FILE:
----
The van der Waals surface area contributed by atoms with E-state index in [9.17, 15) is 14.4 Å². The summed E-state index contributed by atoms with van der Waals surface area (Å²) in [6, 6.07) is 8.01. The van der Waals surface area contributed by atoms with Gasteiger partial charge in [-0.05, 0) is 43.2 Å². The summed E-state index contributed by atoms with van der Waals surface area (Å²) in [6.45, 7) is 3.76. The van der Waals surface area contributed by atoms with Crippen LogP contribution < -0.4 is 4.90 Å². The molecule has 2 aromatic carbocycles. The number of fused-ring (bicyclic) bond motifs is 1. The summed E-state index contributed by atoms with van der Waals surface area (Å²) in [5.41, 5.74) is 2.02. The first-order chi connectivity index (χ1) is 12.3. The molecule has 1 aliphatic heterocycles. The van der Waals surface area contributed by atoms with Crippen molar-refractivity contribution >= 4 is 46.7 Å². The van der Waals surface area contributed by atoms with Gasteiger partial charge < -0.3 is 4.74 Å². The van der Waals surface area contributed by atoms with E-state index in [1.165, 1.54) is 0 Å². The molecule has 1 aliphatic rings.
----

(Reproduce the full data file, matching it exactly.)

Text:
The van der Waals surface area contributed by atoms with E-state index in [9.17, 15) is 14.4 Å². The summed E-state index contributed by atoms with van der Waals surface area (Å²) in [6, 6.07) is 8.01. The van der Waals surface area contributed by atoms with Gasteiger partial charge in [-0.05, 0) is 43.2 Å². The summed E-state index contributed by atoms with van der Waals surface area (Å²) in [6.45, 7) is 3.76. The van der Waals surface area contributed by atoms with Crippen LogP contribution < -0.4 is 4.90 Å². The molecule has 2 aromatic carbocycles. The number of fused-ring (bicyclic) bond motifs is 1. The summed E-state index contributed by atoms with van der Waals surface area (Å²) in [5.41, 5.74) is 2.02. The first-order chi connectivity index (χ1) is 12.3. The molecule has 1 aliphatic heterocycles. The van der Waals surface area contributed by atoms with Crippen molar-refractivity contribution >= 4 is 46.7 Å². The van der Waals surface area contributed by atoms with Gasteiger partial charge < -0.3 is 4.74 Å². The van der Waals surface area contributed by atoms with E-state index in [1.165, 1.54) is 0 Å². The molecule has 1 aliphatic rings.